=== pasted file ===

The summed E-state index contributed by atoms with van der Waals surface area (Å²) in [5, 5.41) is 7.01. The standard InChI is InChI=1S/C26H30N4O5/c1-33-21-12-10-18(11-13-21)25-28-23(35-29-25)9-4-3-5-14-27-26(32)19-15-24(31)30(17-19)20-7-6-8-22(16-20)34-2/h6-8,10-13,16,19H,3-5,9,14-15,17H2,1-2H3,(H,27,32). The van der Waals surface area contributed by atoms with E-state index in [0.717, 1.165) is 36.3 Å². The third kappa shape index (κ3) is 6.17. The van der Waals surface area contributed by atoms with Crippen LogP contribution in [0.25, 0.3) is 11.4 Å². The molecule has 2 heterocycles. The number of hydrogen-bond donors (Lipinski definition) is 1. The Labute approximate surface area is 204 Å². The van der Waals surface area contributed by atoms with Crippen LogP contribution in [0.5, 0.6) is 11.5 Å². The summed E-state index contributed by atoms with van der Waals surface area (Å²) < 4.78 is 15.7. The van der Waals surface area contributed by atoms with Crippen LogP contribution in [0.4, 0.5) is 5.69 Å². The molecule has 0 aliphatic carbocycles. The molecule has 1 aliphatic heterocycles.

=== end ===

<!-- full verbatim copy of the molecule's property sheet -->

The summed E-state index contributed by atoms with van der Waals surface area (Å²) in [5, 5.41) is 7.01. The standard InChI is InChI=1S/C26H30N4O5/c1-33-21-12-10-18(11-13-21)25-28-23(35-29-25)9-4-3-5-14-27-26(32)19-15-24(31)30(17-19)20-7-6-8-22(16-20)34-2/h6-8,10-13,16,19H,3-5,9,14-15,17H2,1-2H3,(H,27,32). The van der Waals surface area contributed by atoms with E-state index in [0.717, 1.165) is 36.3 Å². The third kappa shape index (κ3) is 6.17. The van der Waals surface area contributed by atoms with Crippen LogP contribution in [0.25, 0.3) is 11.4 Å². The molecule has 2 heterocycles. The number of hydrogen-bond donors (Lipinski definition) is 1. The Labute approximate surface area is 204 Å². The van der Waals surface area contributed by atoms with Crippen LogP contribution in [0.5, 0.6) is 11.5 Å². The summed E-state index contributed by atoms with van der Waals surface area (Å²) < 4.78 is 15.7. The van der Waals surface area contributed by atoms with Crippen LogP contribution in [0.4, 0.5) is 5.69 Å². The molecule has 0 aliphatic carbocycles. The molecule has 1 aliphatic heterocycles.